Tuesday

26th Sep 2017

Lithuania gets EU backing for confrontation with Communist past

  • A Stalin-era propaganda poster - Soviet crimes are still taboo in some countries (Photo: wikipedia)

A strong promoter of shedding light on the crimes against humanity committed under the Soviet occupation, Lithuania on Friday managed to get the political backing of the other 26 EU member states for measures aimed at educating the public about all totalitarian regimes in Europe.

"We were active in promoting the question of crimes of totalitarian regimes, because it is also important for us to know what has happened in other countries," Lithuanian justice minister Remigijus Simasius told this website on Friday (10 June).

Thank you for reading EUobserver!

Subscribe now and get 40% off for an annual subscription. Sale ends soon.

  1. €90 per year. Use discount code EUOBS40%
  2. or €15 per month
  3. Cancel anytime

EUobserver is an independent, not-for-profit news organization that publishes daily news reports, analysis, and investigations from Brussels and the EU member states. We are an indispensable news source for anyone who wants to know what is going on in the EU.

We are mainly funded by advertising and subscription revenues. As advertising revenues are falling fast, we depend on subscription revenues to support our journalism.

For group, corporate or student subscriptions, please contact us. See also our full Terms of Use.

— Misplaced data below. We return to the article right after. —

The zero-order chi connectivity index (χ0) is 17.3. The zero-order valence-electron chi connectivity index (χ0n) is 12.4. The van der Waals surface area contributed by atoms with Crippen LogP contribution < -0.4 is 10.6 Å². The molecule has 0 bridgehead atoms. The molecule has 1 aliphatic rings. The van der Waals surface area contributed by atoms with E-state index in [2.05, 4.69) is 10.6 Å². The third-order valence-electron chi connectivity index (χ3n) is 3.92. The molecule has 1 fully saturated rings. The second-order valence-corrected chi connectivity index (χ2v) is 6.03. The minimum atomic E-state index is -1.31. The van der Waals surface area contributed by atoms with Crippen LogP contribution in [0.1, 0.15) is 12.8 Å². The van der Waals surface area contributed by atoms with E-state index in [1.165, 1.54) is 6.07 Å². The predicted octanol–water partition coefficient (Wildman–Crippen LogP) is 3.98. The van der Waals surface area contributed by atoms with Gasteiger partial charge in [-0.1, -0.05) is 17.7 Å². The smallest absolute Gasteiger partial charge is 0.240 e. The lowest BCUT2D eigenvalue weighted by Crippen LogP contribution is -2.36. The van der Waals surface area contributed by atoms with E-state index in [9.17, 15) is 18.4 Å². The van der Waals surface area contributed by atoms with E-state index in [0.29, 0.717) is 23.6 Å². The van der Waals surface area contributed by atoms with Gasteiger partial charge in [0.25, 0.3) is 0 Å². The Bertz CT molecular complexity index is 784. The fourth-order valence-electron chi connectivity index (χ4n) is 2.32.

If you already have an account click here to login.

According to Simasius, the crimes committed by totalitarian regimes in Libya, Syria and "not so long ago, Bosnia" make it even more important that there is an accurate account of crimes committed by the Soviet and the national communist regimes in eastern Europe.

The document, agreed Friday by EU justice ministers, refers only once to Communist and Nazi crimes with Simasius admitting that there was a "lengthy discussion" on the exact language around the different totalitarian regimes.

"There are many reasons why. In some countries it was for a long time politically incorrect to speak about Soviet crimes, because of the heritage of World War II, when the Soviet Union was an ally of the West."

But for Lithuania, as well as the other two Baltic states - Latvia and Estonia - liberation from the Nazi occupation soon became "another occupation" as they were annexed to the Soviet Union. Mass deportations, imprisonments on political grounds and summary executions affected hundreds of thousands of people in the three small countries.

"It's strange, from our perspective, that we don't have any international courts to deal with these crimes. But at least it is accepted, at an EU level, for countries to prosecute and sentence people guilty of such crimes."

In concrete terms, the EU declaration is "quite general, but it is a clear political statement which gives the European Commission and national governments some guidelines on how to deal with the memory of totalitarian regimes," the minister said.

According to the EU council conclusions, "a fair treatment of the victims of every totalitarian regime as well as a proper prevention of such crimes should be assured."